Adobe Drive 3 can connect to a CQ DAM and provide version control for Creative Suite assets. While this functionality existed with CQ5.4, in CQ5.5, there are some built-in examples of how CQ can extend an InDesign workflow to the Web. CQ5.5 ships with a couple of workflow scripts designed specifically for InDesign Server, which is required for them to function. Without InDesign Server available to CQ, what follows won’t happen. If you are a CQ customer and would like to try this for yourself, download the InDesign Server trial and install it on the same server where you keep CQ5.5. Otherwise, read on and you’ll get a sense of what’s possible with CQ DAM and InDesign Server.

InDesign server must be running and servicing requests on port 8080. On my Mac, I issue the following terminal command to fire up ID Server prior to starting CQ. I assume that it’s similar on Windows:

/Applications/Adobe\ InDesign\ CS5.5\ Server/InDesignServer.app/Contents/MacOS/InDesignServer -port 8080

Once it’s running, it’s safe to start CQ in author mode. We’re looking at an author instance, not a publish instance, from this point forward. Once it’s running, you can mount the repository with Drive 3. Open Drive 3 and connect to your DAM. In my example, I’m running CQ on my local machine, hence the localhost connection.

Once connected, I can browse content in the DAM as if the DAM were a filesystem. CS apps such as Photoshop, Illustrator, InDesign, InCopy and Bridge understand that when CQ DAM is mounted via Drive, they can check files into and out of the DAM and access versions of those files in the DAM. This article isn’t about version control, though, it’s about repurposing content from InDesign in CQ5.5.

When I drop an InDesign file into the DAM via Bridge, Bridge creates a version and checks the file into CQ. In CQ, the appearance of that InDesign file fires off a series of workflow steps that, with the help of InDesign Server, create previews of that file, extract an IDML rendition of that file, extract text and images from that file, and assemble those items into a Page node in CQ. It’s this page node that’s the really, really cool product of ingestion.

Page nodes are reference-able in CQ using a reference component. Normally, when you place a reference component onto a page in CQ, you double click it and browse to the page you want to reference. Unfortunately, when CQ and InDesign Server make the page node of your InDesign file, it places that page into the “renditions” folder, which is a reasonable place to store it. Unfortunately, the Reference component doesn’t know how to look into the Renditions folder for this Page note. Fortunately, a colleague on the Chinese Solutions Consulting team, Joseph Lee, figured out a simple solution that allows us to use this page node as a source of content for other pages on our CQ site.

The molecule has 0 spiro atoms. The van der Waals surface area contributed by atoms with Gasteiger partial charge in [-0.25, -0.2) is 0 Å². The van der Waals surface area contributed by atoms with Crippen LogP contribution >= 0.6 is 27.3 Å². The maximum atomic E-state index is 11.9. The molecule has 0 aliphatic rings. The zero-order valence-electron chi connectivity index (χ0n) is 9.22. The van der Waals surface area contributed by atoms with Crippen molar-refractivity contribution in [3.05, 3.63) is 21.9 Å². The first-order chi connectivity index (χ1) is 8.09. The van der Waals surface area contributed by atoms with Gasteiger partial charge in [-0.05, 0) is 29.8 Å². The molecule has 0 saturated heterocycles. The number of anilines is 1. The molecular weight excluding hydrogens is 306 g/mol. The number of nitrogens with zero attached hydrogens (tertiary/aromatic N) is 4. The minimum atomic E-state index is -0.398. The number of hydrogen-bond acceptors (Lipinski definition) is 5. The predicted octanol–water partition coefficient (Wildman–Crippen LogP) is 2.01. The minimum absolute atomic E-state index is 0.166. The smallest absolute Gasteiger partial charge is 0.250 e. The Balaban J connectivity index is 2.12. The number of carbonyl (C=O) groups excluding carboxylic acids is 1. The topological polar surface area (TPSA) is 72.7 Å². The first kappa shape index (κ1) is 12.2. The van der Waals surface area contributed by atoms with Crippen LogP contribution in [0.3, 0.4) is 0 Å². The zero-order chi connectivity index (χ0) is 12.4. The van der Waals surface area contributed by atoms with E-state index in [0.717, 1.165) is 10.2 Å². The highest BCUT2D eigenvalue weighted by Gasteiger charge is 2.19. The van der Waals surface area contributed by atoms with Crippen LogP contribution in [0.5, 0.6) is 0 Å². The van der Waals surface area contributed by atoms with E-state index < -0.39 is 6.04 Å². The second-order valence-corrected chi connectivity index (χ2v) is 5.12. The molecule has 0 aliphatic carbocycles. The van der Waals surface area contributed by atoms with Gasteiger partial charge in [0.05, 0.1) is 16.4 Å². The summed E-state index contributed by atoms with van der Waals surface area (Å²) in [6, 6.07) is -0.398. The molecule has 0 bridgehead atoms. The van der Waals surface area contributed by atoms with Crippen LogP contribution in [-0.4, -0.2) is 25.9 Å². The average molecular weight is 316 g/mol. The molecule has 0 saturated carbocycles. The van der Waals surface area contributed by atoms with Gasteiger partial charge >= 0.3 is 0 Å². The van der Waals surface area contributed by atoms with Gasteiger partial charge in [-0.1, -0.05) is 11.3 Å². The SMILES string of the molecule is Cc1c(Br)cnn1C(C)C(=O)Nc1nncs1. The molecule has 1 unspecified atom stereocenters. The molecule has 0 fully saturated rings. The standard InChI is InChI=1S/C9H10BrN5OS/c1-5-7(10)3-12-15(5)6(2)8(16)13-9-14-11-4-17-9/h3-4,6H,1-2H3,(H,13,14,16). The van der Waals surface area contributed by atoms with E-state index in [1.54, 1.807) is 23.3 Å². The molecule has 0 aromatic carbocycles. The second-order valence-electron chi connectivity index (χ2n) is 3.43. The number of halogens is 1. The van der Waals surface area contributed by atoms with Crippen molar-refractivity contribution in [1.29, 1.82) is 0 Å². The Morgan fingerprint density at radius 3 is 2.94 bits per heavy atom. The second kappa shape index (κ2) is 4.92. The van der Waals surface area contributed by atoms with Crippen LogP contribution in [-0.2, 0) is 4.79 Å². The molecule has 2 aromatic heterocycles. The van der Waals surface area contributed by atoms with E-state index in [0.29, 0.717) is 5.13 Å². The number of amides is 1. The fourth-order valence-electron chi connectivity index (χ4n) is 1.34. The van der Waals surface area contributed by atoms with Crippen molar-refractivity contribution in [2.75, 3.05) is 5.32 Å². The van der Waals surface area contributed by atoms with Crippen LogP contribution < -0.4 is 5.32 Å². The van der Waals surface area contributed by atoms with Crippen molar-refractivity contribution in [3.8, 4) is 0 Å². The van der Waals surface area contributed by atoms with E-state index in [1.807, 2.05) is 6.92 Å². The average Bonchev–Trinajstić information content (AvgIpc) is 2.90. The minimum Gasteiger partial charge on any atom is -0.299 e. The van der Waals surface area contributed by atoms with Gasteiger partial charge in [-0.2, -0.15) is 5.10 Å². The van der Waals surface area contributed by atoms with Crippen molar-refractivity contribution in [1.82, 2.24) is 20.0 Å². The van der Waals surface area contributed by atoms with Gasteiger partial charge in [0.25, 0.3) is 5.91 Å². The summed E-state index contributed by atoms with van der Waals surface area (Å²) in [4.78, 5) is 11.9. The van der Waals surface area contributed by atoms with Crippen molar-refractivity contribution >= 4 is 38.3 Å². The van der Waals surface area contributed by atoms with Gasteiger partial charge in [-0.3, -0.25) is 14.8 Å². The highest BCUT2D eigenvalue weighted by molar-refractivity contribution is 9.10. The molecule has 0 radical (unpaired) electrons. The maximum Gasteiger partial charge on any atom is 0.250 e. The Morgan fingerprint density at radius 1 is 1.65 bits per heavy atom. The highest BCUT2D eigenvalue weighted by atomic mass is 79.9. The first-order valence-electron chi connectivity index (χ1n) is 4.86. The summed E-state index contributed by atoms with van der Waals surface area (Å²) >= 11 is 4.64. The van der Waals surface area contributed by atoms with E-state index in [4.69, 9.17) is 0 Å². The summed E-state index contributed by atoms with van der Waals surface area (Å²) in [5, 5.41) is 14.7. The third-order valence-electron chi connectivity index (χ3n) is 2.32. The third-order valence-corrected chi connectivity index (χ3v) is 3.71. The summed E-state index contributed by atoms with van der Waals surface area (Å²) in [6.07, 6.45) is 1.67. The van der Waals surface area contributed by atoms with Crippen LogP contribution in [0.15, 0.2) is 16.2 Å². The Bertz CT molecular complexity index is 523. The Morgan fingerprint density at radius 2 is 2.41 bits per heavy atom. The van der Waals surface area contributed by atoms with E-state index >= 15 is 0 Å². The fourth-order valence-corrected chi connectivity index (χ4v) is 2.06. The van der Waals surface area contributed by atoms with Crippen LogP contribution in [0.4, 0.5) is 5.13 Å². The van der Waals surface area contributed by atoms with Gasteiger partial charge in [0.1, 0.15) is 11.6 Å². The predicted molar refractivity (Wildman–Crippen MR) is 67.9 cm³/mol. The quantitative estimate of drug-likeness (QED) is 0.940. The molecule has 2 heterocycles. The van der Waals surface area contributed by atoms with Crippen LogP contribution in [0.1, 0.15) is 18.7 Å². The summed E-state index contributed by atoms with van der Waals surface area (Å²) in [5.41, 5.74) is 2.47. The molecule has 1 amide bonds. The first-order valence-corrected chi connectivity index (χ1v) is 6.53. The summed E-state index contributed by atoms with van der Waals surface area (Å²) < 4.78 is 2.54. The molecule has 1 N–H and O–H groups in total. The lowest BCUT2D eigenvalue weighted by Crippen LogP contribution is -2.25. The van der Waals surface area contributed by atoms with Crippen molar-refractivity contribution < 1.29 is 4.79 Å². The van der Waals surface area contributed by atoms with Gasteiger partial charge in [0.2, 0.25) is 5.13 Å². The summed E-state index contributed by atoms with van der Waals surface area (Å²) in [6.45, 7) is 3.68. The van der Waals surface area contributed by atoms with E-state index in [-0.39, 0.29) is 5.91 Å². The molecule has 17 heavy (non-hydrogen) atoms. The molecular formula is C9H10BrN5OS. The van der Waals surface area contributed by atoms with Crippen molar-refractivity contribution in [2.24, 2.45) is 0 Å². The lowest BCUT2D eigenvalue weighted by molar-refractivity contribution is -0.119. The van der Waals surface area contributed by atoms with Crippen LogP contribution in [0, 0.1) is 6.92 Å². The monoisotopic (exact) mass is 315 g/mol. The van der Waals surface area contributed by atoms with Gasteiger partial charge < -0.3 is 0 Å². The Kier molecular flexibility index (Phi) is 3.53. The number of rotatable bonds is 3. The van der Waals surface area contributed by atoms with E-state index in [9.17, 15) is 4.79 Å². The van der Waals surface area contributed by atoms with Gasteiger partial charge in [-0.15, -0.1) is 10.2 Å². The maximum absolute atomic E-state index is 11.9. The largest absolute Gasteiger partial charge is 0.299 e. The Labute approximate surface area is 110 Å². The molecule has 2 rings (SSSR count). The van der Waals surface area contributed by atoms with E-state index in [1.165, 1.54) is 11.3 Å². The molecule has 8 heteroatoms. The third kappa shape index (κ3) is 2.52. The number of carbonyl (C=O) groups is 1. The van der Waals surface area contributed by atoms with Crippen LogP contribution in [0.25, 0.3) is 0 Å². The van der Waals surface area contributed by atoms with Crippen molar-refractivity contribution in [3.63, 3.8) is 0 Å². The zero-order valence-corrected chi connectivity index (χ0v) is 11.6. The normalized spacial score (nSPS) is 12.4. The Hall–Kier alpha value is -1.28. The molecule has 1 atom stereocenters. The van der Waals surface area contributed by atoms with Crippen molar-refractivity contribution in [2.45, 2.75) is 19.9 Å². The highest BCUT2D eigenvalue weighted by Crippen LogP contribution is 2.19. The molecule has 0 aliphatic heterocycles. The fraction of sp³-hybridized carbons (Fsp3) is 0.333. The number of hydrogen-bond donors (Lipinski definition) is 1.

In the diagram above, the selected page node needs to move up two levels in the hierarchy so that it is at the same level as the jar:content node, just below the InDesign file’s primary node. We can drag it up there in CRXDE Lite, but that’s pretty “dirty,” as Joseph was quick to point out. Looking at the workflow, however, he identified a single modification that puts the page node into a place where it can indeed be found by a reference component. Note that it will no longer appear in the Renditions tab when you browse to the InDesign file in DAM, however. I think that the trade-off is worth it, though.

The change we need to make is in the DAM Update Asset workflow. Browse to your workflows console and double click DAM Update Asset. At the bottom of the workflow, there’s a step called Page Extraction. This is one of the new steps that’s included in CQ5.5. You need to change the Page Root Path to “/.” (do not include the quotes) just like below. This will instruct the workflow to create the page node directly below the InDesign file’s primary node. Once you’ve made the change, click OK and then Save in the upper left hand corner of the window. Now, you’re ready to reuse content from your InDesign files in your CQ pages.